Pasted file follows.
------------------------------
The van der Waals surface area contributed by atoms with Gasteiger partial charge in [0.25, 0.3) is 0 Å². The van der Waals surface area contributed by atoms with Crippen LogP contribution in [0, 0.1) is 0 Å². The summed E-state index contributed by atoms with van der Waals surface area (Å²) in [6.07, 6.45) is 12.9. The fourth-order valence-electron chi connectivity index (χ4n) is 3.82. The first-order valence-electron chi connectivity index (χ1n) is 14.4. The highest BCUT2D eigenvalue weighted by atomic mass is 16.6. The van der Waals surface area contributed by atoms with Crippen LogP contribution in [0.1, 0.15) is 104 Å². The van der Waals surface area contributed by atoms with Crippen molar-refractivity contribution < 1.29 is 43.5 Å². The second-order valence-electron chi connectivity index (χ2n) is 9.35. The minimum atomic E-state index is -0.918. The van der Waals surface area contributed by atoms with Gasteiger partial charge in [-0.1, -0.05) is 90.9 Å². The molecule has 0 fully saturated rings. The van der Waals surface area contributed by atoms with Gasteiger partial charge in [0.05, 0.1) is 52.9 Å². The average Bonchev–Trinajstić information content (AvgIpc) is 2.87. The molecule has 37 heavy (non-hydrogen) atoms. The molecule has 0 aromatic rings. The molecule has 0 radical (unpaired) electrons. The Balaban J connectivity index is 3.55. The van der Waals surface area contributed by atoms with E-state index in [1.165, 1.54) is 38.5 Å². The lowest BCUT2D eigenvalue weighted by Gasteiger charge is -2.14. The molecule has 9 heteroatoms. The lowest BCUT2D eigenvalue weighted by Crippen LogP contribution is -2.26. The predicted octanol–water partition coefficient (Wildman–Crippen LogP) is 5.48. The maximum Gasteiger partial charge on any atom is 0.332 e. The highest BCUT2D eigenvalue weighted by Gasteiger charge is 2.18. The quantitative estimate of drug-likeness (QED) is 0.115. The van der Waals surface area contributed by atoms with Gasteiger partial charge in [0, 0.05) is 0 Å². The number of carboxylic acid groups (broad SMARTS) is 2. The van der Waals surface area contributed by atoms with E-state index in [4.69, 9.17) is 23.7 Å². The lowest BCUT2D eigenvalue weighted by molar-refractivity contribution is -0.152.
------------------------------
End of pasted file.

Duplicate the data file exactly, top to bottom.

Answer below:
The van der Waals surface area contributed by atoms with Gasteiger partial charge in [0.25, 0.3) is 0 Å². The van der Waals surface area contributed by atoms with Crippen LogP contribution in [0, 0.1) is 0 Å². The summed E-state index contributed by atoms with van der Waals surface area (Å²) in [6.07, 6.45) is 12.9. The fourth-order valence-electron chi connectivity index (χ4n) is 3.82. The first-order valence-electron chi connectivity index (χ1n) is 14.4. The highest BCUT2D eigenvalue weighted by atomic mass is 16.6. The van der Waals surface area contributed by atoms with Crippen LogP contribution in [0.1, 0.15) is 104 Å². The van der Waals surface area contributed by atoms with Crippen molar-refractivity contribution < 1.29 is 43.5 Å². The second-order valence-electron chi connectivity index (χ2n) is 9.35. The minimum atomic E-state index is -0.918. The van der Waals surface area contributed by atoms with Gasteiger partial charge in [-0.1, -0.05) is 90.9 Å². The molecule has 0 fully saturated rings. The van der Waals surface area contributed by atoms with Gasteiger partial charge in [0.05, 0.1) is 52.9 Å². The average Bonchev–Trinajstić information content (AvgIpc) is 2.87. The molecule has 37 heavy (non-hydrogen) atoms. The molecule has 0 aromatic rings. The molecule has 0 radical (unpaired) electrons. The Balaban J connectivity index is 3.55. The van der Waals surface area contributed by atoms with E-state index in [1.165, 1.54) is 38.5 Å². The lowest BCUT2D eigenvalue weighted by Gasteiger charge is -2.14. The molecule has 9 heteroatoms. The lowest BCUT2D eigenvalue weighted by Crippen LogP contribution is -2.26. The predicted octanol–water partition coefficient (Wildman–Crippen LogP) is 5.48. The maximum Gasteiger partial charge on any atom is 0.332 e. The highest BCUT2D eigenvalue weighted by Gasteiger charge is 2.18. The quantitative estimate of drug-likeness (QED) is 0.115. The van der Waals surface area contributed by atoms with Gasteiger partial charge in [0, 0.05) is 0 Å². The number of carboxylic acid groups (broad SMARTS) is 2. The van der Waals surface area contributed by atoms with E-state index in [4.69, 9.17) is 23.7 Å². The lowest BCUT2D eigenvalue weighted by molar-refractivity contribution is -0.152.